It was a political hoax, an attempt to change the mindset of President Franklin Roosevelt and the entire American population. But in history and in the present, military deception, which is also called misleading the enemy, is much more important. Politics is famous for its dirty tricks, attempts to harm the opponent, to carry out subversive actions against him, and also to spoil his image through lies, disinformation and espionage. The most common is the “October Surprise”, as they call the negative false information that is thrown on the eve of the elections, and the opponent does not have time to react.
It is interesting, and often even amusing, to recall some of the recent attempts at political deception in the United States. The most famous was the Watergate scandal in 1972 that destroyed President Richard Nixon. We are talking about the penetration of a group of Republicans into the building of the National Committee of the Democratic Party. In 2000, supporters of George W. Bush accused John McCain of having an illegitimate African-American daughter. Hillary Clinton’s headquarters in 2008 published photos of Barack Obama in an African outfit and declared that he was a Muslim.
Warlords and commanders have been actively using the art of deception since time immemorial. Here we can mention biblical stories, the Trojan horse, the ancient Sumerians, and the Hittites who deceived the pharaoh and the Egyptians in 1274 BC. Characteristic features are misinformation, psychological operations, unpredictable behavior, concealment, the use of decoys and distractions, false information that forces the enemy to draw wrong conclusions and change his plans. These factors should have an impact on the consciousness and beliefs of a person.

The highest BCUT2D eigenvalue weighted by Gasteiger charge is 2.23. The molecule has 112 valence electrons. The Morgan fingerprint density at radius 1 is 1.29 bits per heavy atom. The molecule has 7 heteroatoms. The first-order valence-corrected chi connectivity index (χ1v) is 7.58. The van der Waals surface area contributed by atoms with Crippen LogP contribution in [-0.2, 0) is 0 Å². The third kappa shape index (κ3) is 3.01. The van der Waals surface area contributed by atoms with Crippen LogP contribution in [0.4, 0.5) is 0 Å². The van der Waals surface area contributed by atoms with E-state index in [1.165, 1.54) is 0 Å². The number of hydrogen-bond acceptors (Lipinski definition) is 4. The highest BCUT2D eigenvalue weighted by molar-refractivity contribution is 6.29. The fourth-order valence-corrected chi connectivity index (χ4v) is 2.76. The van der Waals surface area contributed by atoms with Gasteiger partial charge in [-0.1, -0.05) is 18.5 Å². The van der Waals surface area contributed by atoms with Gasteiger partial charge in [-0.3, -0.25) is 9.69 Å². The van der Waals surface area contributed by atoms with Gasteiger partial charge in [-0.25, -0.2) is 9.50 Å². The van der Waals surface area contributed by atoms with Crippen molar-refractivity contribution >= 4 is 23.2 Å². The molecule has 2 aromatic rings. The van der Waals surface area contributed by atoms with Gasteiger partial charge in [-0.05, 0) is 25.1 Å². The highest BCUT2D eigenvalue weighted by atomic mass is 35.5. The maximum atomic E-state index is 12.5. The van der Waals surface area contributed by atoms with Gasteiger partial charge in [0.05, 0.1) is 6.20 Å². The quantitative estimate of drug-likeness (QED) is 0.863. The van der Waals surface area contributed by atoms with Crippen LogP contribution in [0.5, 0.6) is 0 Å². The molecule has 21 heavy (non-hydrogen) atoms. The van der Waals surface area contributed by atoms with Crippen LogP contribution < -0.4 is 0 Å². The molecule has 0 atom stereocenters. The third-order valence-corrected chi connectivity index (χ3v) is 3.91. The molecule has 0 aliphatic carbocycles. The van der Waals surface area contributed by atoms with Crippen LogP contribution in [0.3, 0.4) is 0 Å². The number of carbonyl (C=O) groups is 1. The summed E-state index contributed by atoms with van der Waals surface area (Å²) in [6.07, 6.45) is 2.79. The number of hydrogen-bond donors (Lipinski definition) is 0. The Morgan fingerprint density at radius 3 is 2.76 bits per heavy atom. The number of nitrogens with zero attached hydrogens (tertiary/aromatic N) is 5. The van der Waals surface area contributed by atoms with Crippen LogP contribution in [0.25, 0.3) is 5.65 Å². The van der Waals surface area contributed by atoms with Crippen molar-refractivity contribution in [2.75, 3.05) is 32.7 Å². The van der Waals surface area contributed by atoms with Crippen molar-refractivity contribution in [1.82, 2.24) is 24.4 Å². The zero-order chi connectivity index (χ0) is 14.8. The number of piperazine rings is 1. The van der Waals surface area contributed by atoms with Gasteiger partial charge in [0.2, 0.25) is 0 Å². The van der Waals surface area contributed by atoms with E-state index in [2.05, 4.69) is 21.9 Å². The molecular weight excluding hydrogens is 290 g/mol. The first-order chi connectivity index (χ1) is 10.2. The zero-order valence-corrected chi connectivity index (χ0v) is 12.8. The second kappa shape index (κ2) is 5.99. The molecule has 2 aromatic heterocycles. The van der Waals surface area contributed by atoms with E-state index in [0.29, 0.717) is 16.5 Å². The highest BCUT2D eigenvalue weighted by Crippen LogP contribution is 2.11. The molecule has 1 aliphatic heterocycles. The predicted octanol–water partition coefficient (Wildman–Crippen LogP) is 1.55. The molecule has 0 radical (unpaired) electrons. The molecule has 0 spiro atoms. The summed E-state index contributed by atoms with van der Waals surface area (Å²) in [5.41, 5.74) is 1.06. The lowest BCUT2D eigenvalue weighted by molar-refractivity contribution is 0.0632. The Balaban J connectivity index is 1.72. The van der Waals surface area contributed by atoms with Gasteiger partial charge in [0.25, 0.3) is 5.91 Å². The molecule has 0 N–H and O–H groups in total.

Any military leader is familiar with Sun Tzu’s treatise “The Art of War” and with its main theme: any war is based on deception. “Thus, having the ability to advance, we must seem unable to do so … being close, we must convince the enemy that we are far away. We must place baits and lure the enemy,” he said.
Misleading the enemy was the key to the Allied victory in World War II. It was extremely important to convince Hitler that the Allies would not attack in Normandy in 1944, so that the Germans would transfer personnel and equipment to places where the Allied forces were not going to attack. It was also necessary to make the Germans believe in the invasion of Norway, for which false designations of tanks and vehicles were used.
Another aspect of the military stratagem was the creation of a fictitious army group under the command of General George Patton in the south-east of England opposite the Pas de Calais. These fictitious troops feigned vigorous activity, conducting radio exchanges between fictitious units and subunits. German intelligence received false information and reports. In Africa, the skilled magician Jasper Maskelyne created a whole fake city by misleading German pilots,